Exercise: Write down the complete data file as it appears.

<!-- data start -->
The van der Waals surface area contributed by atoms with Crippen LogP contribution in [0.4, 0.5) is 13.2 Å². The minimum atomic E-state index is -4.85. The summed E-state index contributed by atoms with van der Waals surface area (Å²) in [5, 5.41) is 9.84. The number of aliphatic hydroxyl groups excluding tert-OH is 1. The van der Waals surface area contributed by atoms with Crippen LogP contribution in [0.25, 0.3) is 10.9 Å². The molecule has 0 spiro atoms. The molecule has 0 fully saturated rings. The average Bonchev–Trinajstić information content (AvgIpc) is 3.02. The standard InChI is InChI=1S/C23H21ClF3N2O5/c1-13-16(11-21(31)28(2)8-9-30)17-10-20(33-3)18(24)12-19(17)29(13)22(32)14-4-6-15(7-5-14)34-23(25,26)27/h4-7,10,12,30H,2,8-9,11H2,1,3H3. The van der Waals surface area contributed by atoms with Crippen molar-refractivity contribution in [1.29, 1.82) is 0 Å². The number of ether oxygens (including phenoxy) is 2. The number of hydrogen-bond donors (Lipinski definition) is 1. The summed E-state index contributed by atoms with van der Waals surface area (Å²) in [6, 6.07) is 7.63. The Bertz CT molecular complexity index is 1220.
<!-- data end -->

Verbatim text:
The van der Waals surface area contributed by atoms with Crippen LogP contribution in [0.4, 0.5) is 13.2 Å². The minimum atomic E-state index is -4.85. The summed E-state index contributed by atoms with van der Waals surface area (Å²) in [5, 5.41) is 9.84. The number of aliphatic hydroxyl groups excluding tert-OH is 1. The van der Waals surface area contributed by atoms with Crippen LogP contribution in [0.25, 0.3) is 10.9 Å². The molecule has 0 spiro atoms. The molecule has 0 fully saturated rings. The average Bonchev–Trinajstić information content (AvgIpc) is 3.02. The standard InChI is InChI=1S/C23H21ClF3N2O5/c1-13-16(11-21(31)28(2)8-9-30)17-10-20(33-3)18(24)12-19(17)29(13)22(32)14-4-6-15(7-5-14)34-23(25,26)27/h4-7,10,12,30H,2,8-9,11H2,1,3H3. The van der Waals surface area contributed by atoms with Crippen molar-refractivity contribution in [1.29, 1.82) is 0 Å². The number of ether oxygens (including phenoxy) is 2. The number of hydrogen-bond donors (Lipinski definition) is 1. The summed E-state index contributed by atoms with van der Waals surface area (Å²) in [6, 6.07) is 7.63. The Bertz CT molecular complexity index is 1220.